The national universities are fewer than 90 in number. Specializing in academic research and specialist professional education, chiefly in the natural sciences, they are among the best of all Japan’s nearly 800 universities and colleges, accounting for 57% of master’s students and 69% of PhD students nationwide. These are also the universities that achieve the highest evaluations in the various rankings of the world’s best universities, as we will see below.

For example, in the ranking tables for 2013–14 published by the British Times Higher Education, 11 Japanese universities, led by the University of Tokyo in 23rd place, were ranked in the top 400. Of these, just one is a “public university,” or kōritsu daigaku, which are operated by local governments. The remaining 10 are all national universities, led by the seven former “imperial universities.”(*1) (Two private universities included for 2012–13 failed to make the latest list.) Science and technology are crucial in order for Japan to be internationally successful in an increasingly competitive economic environment; making these national universities more competitive therefore needs to be a top priority.

After a heated debate, including opposition from the universities themselves, the national universities were released from the direct supervision of the Ministry of Education in 2004 and became recognized as independent corporate entities.

This essentially amounted to a conversion of the national universities into private institutions. Under presidents appointed by a selection committee, boards of directors were organized to take charge of university administration. An administrative deliberation committee, including external committee members, and an education and research evaluation committee appointed by faculty staff were put in place to advise the president. This became the new basic organization of university administration.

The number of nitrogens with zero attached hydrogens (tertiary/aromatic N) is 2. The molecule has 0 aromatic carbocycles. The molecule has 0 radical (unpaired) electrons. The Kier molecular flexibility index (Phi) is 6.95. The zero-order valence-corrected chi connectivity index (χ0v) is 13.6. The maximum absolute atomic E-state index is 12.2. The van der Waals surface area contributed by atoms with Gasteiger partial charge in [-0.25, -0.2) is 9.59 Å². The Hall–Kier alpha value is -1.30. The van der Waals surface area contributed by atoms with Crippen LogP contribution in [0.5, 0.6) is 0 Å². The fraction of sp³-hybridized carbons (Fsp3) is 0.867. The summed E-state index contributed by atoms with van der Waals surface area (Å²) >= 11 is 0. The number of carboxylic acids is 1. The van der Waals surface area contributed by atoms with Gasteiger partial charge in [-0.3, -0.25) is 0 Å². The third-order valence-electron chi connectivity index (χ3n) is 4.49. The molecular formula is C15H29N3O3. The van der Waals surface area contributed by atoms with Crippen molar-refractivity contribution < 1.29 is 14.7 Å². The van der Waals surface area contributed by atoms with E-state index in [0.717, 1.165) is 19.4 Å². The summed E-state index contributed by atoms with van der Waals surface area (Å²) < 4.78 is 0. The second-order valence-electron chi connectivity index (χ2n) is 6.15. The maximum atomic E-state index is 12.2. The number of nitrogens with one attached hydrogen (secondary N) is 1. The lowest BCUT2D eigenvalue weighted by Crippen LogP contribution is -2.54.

Every year the government gives a certain amount of public funding to each of the corporations to support the costs of administration. The universities use this, along with additional funding from tuition and the income they get from affiliated hospitals, research funding from the government and companies, and private donations, to pay for university administration. In addition, each university submits a medium-term plan for the next six years for approval by the Ministry of Education. Universities’ results are evaluated by a group called the National University Corporation Evaluation Committee.

In this way, as well as granting autonomy to the national universities, the government and the Ministry of Education made provisions for a large-scale increase in the amount of public funding distributed on a competitive basis. Part of this funding is available only to the national universities, but the majority of it is open to universities of all kinds (national, public, and private) and is allocated based on a competitive evaluation of applications for funding. It is worth adding that 2004, when the corporations were launched, was the same year in which requirements for obtaining permission to found private universities were substantially relaxed. This created the conditions for a rapid increase in the number of newly established universities.